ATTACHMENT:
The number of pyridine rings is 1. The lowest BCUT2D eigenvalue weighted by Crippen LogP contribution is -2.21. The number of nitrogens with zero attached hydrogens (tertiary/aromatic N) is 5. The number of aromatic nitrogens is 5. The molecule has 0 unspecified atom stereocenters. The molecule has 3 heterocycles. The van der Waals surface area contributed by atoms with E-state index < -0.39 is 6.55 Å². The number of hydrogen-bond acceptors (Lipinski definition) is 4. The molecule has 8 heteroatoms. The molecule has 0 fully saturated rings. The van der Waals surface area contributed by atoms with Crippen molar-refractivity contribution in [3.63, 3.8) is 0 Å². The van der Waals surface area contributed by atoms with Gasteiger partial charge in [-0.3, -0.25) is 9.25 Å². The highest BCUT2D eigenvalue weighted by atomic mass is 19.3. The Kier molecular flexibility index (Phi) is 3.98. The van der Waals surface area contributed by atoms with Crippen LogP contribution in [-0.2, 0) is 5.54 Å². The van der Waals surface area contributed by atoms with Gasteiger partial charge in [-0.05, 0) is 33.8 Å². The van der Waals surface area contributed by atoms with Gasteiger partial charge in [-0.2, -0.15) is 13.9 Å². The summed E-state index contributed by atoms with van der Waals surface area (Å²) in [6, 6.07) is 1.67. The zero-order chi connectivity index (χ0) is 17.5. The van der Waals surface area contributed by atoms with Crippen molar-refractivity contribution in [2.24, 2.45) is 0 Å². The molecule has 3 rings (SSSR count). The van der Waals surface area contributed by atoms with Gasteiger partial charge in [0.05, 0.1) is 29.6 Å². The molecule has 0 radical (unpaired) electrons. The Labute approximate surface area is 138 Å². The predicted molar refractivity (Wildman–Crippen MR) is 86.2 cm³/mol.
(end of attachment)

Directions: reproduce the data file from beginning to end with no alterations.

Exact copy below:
The number of pyridine rings is 1. The lowest BCUT2D eigenvalue weighted by Crippen LogP contribution is -2.21. The number of nitrogens with zero attached hydrogens (tertiary/aromatic N) is 5. The number of aromatic nitrogens is 5. The molecule has 0 unspecified atom stereocenters. The molecule has 3 heterocycles. The van der Waals surface area contributed by atoms with E-state index < -0.39 is 6.55 Å². The number of hydrogen-bond acceptors (Lipinski definition) is 4. The molecule has 8 heteroatoms. The molecule has 0 fully saturated rings. The van der Waals surface area contributed by atoms with Crippen molar-refractivity contribution in [3.63, 3.8) is 0 Å². The van der Waals surface area contributed by atoms with Gasteiger partial charge in [-0.3, -0.25) is 9.25 Å². The highest BCUT2D eigenvalue weighted by atomic mass is 19.3. The Kier molecular flexibility index (Phi) is 3.98. The van der Waals surface area contributed by atoms with Crippen LogP contribution in [-0.2, 0) is 5.54 Å². The van der Waals surface area contributed by atoms with Gasteiger partial charge in [-0.05, 0) is 33.8 Å². The van der Waals surface area contributed by atoms with Gasteiger partial charge in [-0.2, -0.15) is 13.9 Å². The summed E-state index contributed by atoms with van der Waals surface area (Å²) in [6, 6.07) is 1.67. The zero-order chi connectivity index (χ0) is 17.5. The van der Waals surface area contributed by atoms with Crippen molar-refractivity contribution in [2.24, 2.45) is 0 Å². The molecule has 3 rings (SSSR count). The van der Waals surface area contributed by atoms with Gasteiger partial charge in [0.05, 0.1) is 29.6 Å². The molecule has 0 radical (unpaired) electrons. The Labute approximate surface area is 138 Å². The predicted molar refractivity (Wildman–Crippen MR) is 86.2 cm³/mol.